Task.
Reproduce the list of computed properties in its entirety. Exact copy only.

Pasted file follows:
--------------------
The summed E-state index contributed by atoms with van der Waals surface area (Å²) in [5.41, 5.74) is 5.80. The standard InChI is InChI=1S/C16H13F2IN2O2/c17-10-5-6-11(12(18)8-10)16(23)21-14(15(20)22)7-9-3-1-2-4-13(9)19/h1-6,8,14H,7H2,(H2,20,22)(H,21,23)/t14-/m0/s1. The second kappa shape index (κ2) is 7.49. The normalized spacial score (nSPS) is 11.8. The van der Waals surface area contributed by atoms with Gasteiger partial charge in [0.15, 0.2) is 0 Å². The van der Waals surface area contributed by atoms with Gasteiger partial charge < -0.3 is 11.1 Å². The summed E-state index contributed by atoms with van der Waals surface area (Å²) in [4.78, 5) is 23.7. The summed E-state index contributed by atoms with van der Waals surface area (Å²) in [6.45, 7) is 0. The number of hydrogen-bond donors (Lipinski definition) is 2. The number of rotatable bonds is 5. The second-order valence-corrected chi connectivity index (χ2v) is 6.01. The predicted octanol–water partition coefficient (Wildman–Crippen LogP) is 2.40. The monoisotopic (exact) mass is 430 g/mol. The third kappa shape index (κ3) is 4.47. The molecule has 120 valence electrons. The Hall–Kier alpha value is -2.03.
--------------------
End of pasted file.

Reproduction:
The summed E-state index contributed by atoms with van der Waals surface area (Å²) in [5.41, 5.74) is 5.80. The standard InChI is InChI=1S/C16H13F2IN2O2/c17-10-5-6-11(12(18)8-10)16(23)21-14(15(20)22)7-9-3-1-2-4-13(9)19/h1-6,8,14H,7H2,(H2,20,22)(H,21,23)/t14-/m0/s1. The second kappa shape index (κ2) is 7.49. The normalized spacial score (nSPS) is 11.8. The van der Waals surface area contributed by atoms with Gasteiger partial charge in [0.15, 0.2) is 0 Å². The van der Waals surface area contributed by atoms with Gasteiger partial charge < -0.3 is 11.1 Å². The summed E-state index contributed by atoms with van der Waals surface area (Å²) in [4.78, 5) is 23.7. The summed E-state index contributed by atoms with van der Waals surface area (Å²) in [6.45, 7) is 0. The number of hydrogen-bond donors (Lipinski definition) is 2. The number of rotatable bonds is 5. The second-order valence-corrected chi connectivity index (χ2v) is 6.01. The predicted octanol–water partition coefficient (Wildman–Crippen LogP) is 2.40. The monoisotopic (exact) mass is 430 g/mol. The third kappa shape index (κ3) is 4.47. The molecule has 120 valence electrons. The Hall–Kier alpha value is -2.03.